GIS and Biogeochemical Models for Examining the Legacy of Forest Disturbance in the Adirondack Park, NY, USA
|Author:||Jane Read, Brenden E. McNeil, Richard E. Martell|
|Publication:||Ecological Modelling, Volume 195, Issues 3-4, 15 June 2006, Pages 281-295|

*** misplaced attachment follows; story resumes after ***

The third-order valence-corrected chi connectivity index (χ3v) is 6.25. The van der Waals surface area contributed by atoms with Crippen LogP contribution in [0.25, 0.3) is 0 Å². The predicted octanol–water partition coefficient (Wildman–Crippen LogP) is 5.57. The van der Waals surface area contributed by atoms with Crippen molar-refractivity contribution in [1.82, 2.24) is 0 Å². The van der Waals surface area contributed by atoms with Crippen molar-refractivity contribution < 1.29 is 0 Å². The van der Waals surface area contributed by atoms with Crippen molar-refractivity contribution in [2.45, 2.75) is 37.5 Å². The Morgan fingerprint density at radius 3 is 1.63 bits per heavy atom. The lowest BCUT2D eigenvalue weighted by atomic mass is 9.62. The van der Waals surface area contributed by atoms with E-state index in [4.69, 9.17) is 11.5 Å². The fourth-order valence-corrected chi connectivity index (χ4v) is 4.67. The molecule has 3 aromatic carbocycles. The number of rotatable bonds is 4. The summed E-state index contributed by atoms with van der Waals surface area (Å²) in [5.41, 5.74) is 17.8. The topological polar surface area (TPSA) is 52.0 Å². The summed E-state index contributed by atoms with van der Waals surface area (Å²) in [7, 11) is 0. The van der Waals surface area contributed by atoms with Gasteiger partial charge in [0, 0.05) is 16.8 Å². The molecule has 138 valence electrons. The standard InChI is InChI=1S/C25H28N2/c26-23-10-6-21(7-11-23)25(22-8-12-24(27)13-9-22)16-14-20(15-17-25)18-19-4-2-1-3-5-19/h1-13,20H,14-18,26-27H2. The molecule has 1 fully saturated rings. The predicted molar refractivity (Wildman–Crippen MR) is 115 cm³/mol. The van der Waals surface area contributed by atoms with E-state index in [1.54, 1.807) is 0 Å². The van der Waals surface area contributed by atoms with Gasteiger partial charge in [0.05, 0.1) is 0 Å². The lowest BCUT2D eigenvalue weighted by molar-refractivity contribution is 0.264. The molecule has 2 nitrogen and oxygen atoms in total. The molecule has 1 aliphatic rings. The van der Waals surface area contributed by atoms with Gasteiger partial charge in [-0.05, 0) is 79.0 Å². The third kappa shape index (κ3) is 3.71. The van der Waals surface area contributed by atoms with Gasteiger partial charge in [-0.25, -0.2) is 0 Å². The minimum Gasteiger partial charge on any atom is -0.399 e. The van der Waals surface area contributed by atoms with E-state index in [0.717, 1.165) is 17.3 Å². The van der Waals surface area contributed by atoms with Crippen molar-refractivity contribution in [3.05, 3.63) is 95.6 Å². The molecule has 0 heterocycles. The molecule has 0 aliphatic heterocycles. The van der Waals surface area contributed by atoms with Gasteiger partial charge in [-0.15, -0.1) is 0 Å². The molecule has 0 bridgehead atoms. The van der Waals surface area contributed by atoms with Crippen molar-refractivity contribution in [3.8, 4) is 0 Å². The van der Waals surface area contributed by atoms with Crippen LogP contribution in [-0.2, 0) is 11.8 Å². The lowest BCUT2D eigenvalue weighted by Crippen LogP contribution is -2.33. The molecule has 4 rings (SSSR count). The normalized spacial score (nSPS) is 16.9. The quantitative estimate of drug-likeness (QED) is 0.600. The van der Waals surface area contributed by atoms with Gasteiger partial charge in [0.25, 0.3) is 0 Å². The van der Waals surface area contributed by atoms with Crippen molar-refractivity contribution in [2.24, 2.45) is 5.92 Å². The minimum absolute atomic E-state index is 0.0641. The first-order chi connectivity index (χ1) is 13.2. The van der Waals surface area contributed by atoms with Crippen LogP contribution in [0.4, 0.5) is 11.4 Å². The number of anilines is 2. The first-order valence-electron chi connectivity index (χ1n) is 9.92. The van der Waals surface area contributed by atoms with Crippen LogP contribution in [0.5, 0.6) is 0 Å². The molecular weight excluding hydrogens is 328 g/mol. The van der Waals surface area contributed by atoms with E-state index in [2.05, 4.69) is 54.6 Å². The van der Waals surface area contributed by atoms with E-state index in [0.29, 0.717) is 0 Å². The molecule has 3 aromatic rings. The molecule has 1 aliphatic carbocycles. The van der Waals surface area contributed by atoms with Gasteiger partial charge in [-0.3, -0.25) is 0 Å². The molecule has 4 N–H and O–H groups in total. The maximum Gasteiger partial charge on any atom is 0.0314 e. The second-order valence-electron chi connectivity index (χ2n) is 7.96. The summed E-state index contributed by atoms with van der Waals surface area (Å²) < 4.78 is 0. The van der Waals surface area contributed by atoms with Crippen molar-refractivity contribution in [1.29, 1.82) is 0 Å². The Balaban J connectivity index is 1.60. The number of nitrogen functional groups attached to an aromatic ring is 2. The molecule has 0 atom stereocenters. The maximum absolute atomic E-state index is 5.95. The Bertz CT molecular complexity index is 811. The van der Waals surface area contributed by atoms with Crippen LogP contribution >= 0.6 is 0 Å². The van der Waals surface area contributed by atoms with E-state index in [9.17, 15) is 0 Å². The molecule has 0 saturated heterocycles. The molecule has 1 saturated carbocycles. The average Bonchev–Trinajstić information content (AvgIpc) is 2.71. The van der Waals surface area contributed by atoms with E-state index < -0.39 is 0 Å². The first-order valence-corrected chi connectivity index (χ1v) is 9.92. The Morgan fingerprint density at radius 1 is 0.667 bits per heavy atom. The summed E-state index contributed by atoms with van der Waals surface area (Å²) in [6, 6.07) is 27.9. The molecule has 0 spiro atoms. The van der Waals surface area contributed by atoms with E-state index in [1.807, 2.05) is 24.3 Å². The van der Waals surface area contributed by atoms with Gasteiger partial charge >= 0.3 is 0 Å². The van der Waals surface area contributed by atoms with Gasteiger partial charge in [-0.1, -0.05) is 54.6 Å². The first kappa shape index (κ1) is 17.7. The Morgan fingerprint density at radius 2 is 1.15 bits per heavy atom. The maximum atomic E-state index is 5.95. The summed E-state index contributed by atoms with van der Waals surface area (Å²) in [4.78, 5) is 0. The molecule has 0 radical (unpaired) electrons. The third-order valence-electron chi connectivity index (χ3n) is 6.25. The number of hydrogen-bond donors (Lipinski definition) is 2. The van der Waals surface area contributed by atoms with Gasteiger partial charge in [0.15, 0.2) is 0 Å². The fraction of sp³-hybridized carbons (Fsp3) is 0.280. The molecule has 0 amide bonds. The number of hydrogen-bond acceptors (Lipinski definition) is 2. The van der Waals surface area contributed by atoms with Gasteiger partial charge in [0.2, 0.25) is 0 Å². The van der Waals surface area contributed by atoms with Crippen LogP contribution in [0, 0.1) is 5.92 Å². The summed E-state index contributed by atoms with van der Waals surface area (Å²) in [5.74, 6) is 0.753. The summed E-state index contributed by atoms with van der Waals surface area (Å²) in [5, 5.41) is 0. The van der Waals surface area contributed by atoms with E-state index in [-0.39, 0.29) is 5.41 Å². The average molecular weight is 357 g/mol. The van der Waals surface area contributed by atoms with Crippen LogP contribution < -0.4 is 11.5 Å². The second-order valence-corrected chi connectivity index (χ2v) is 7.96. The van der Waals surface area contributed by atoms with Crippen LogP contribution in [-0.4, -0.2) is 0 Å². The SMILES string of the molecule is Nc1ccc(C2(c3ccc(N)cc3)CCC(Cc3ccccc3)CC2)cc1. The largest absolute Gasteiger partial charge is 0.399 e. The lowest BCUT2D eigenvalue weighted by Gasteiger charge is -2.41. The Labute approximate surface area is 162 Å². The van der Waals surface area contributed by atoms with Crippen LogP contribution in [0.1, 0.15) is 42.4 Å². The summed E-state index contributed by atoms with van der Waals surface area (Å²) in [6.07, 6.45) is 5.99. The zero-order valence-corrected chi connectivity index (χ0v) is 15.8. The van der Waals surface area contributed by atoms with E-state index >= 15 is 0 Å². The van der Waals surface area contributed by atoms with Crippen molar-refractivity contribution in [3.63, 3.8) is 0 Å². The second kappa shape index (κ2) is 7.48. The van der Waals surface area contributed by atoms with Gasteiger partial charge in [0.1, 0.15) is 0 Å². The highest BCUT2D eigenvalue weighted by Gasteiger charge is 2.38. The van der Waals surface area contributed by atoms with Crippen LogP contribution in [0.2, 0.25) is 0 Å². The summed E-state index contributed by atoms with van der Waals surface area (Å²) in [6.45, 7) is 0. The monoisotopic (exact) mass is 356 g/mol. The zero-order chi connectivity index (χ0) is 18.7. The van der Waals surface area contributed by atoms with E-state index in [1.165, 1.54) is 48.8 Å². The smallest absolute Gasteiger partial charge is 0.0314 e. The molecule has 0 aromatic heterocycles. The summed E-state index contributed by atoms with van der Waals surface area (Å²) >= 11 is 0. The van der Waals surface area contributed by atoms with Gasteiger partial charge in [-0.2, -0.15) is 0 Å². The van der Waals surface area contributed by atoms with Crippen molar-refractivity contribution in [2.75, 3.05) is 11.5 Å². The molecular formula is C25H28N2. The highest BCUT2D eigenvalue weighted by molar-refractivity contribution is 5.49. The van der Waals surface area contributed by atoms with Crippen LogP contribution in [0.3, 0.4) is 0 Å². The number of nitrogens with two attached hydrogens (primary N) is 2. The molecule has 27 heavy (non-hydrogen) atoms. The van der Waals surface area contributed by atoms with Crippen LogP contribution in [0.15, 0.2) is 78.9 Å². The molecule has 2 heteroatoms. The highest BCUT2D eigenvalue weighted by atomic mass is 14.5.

Human dominance over the spatial patterns of nitrogen (N) cycling in forested ecosystems of the northeast United States is regulated through the locally variable legacy of historic forest disturbance, and the regionally variable effects of chronic atmospheric N deposition. In order to effectively use ecosystem models to understand the combined influence of these perturbations, the level of detail, or resolution, of input data must be carefully matched to the scale of analysis. By interpreting historic accounts of anthropogenic forest disturbances in the Adirondack Park between 1860 and 1916 into GIS models, we developed two realistic disturbance history scenarios of differing resolution. Using these models, we found predictions of present-day N cycling obtained from an ecosystem process model, PnET-CN, to be sensitive to the resolution of century-old disturbance input data. PnET-CN predictions obtained using the higher-resolution (more complex) disturbance scenario produced significantly different predictions of N cycling for selective-cut versus clear-cut disturbance regimes. Our experience with the combined use of GIS and a biogeochemical model suggests that the development of spatially explicit disturbance history information from historic accounts may enable future research to: (1) develop more precise quantitative disturbance history inputs at appropriate resolutions for ecosystem process models, and (2) more adequately characterize field-testable differences in old-growth, selective-cut, and clear-cut disturbance regimes.